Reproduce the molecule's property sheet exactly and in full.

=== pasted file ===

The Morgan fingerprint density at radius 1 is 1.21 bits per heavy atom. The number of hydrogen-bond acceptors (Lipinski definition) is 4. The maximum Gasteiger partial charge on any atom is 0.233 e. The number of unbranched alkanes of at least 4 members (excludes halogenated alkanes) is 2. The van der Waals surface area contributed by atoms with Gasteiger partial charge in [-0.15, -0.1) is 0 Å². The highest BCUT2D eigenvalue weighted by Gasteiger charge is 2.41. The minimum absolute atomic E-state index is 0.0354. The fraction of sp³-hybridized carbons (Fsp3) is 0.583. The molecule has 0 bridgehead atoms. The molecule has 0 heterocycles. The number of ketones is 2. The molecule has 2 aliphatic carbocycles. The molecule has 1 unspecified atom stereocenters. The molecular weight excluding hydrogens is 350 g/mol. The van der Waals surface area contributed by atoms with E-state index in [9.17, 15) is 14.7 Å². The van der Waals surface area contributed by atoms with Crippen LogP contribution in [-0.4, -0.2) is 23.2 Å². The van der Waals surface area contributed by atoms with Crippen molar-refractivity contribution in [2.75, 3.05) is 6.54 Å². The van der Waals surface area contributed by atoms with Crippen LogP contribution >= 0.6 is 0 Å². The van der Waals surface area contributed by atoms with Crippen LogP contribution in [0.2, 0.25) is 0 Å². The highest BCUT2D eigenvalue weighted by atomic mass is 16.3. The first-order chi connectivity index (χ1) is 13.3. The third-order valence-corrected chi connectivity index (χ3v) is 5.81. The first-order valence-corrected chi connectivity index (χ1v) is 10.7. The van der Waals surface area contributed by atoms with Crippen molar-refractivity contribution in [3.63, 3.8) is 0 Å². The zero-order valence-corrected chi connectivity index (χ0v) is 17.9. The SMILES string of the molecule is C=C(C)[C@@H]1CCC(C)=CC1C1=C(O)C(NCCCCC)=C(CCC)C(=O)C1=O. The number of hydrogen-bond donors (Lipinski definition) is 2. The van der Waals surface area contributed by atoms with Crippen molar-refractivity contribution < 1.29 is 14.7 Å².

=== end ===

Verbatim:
The Morgan fingerprint density at radius 1 is 1.21 bits per heavy atom. The number of hydrogen-bond acceptors (Lipinski definition) is 4. The maximum Gasteiger partial charge on any atom is 0.233 e. The number of unbranched alkanes of at least 4 members (excludes halogenated alkanes) is 2. The van der Waals surface area contributed by atoms with Gasteiger partial charge in [-0.15, -0.1) is 0 Å². The highest BCUT2D eigenvalue weighted by Gasteiger charge is 2.41. The minimum absolute atomic E-state index is 0.0354. The fraction of sp³-hybridized carbons (Fsp3) is 0.583. The molecule has 0 bridgehead atoms. The molecule has 0 heterocycles. The number of ketones is 2. The molecule has 2 aliphatic carbocycles. The molecule has 1 unspecified atom stereocenters. The molecular weight excluding hydrogens is 350 g/mol. The van der Waals surface area contributed by atoms with E-state index in [9.17, 15) is 14.7 Å². The van der Waals surface area contributed by atoms with Crippen LogP contribution in [-0.4, -0.2) is 23.2 Å². The van der Waals surface area contributed by atoms with Crippen molar-refractivity contribution in [2.75, 3.05) is 6.54 Å². The van der Waals surface area contributed by atoms with Crippen LogP contribution >= 0.6 is 0 Å². The van der Waals surface area contributed by atoms with Crippen LogP contribution in [0.2, 0.25) is 0 Å². The highest BCUT2D eigenvalue weighted by atomic mass is 16.3. The first-order chi connectivity index (χ1) is 13.3. The third-order valence-corrected chi connectivity index (χ3v) is 5.81. The first-order valence-corrected chi connectivity index (χ1v) is 10.7. The van der Waals surface area contributed by atoms with Crippen molar-refractivity contribution in [3.63, 3.8) is 0 Å². The zero-order valence-corrected chi connectivity index (χ0v) is 17.9. The SMILES string of the molecule is C=C(C)[C@@H]1CCC(C)=CC1C1=C(O)C(NCCCCC)=C(CCC)C(=O)C1=O. The number of hydrogen-bond donors (Lipinski definition) is 2. The van der Waals surface area contributed by atoms with Crippen molar-refractivity contribution < 1.29 is 14.7 Å².